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Mass falls in unit time

  1. Dec 11, 2008 #1
    Assume there is an area S. Then we have dust particles falling over it having velocity v and density rho.
    Is is correct to state mass falling over the S in unit time equals (rho)*(S)*v?

    I guess it should be correct, because mass shouldn't have velocity component if none other cancels it.
  2. jcsd
  3. Dec 12, 2008 #2


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    Welcome to PF!

    Hi physiker99! Welcome to PF! :smile:

    Yes. :smile:
    If you mean that, dimensionally, the 1/L3 in the M/L3 in rho has to be converted to 1/T, then that's correct.
  4. Dec 12, 2008 #3
    I did a typo there. I don't understand how velocity is used to calculate mass.
  5. Dec 12, 2008 #4
    It's not purely to calculate the mass. It also determines the rate per unit time through an area S. So you can rewrite S and v as:
    [tex] Sv = S\frac{dr}{dt} = \frac{dV}{dt}[/tex]
    , with V a volume

    The physical interpretation is that a volume V moves through an area S in dt time. See it as moving a cube through a square hole in dt time. The density is defined as mass per volume. So you can rewrite:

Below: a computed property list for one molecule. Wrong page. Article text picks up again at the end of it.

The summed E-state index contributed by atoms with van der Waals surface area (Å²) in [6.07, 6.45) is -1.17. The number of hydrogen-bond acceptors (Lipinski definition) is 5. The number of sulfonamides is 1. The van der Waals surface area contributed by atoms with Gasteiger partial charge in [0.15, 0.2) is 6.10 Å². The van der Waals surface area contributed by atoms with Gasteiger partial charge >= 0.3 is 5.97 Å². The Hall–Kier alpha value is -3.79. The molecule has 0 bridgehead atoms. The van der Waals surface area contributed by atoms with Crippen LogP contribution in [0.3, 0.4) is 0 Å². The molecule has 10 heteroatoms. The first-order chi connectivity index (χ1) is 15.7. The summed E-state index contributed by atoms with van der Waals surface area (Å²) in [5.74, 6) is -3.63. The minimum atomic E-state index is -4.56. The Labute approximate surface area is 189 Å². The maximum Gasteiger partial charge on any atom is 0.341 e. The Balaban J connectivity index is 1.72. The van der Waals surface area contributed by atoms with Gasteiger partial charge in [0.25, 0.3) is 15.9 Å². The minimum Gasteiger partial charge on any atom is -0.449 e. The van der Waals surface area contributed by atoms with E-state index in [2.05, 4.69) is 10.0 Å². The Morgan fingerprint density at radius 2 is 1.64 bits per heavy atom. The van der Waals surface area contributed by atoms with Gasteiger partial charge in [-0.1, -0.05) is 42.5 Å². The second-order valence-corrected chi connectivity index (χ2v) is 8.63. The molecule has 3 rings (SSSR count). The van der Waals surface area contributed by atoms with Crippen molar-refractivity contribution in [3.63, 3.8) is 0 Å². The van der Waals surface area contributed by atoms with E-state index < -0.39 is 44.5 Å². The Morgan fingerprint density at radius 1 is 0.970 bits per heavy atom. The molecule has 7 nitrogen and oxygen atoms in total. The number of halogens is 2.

[tex]\rho \frac{dV}{dt} = \frac{d\rho V}{dt} = \frac{dM}{dt}[/tex]
    , with M the mass
    Last edited: Dec 12, 2008
  6. Dec 12, 2008 #5


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    Welcome to PF!

    I'll just add this to what D.R. :smile: says:

    dimensionally, rho is M/L3, S is L2, and V is L/T

    so multiply them all together, and you get M/L3 x L2 x L/T, = M/T, which is mass per time. :wink:

    oh, and welcome to PF, D.R.! :smile:
  7. Dec 12, 2008 #6
    It's understood. Thanks a lot.
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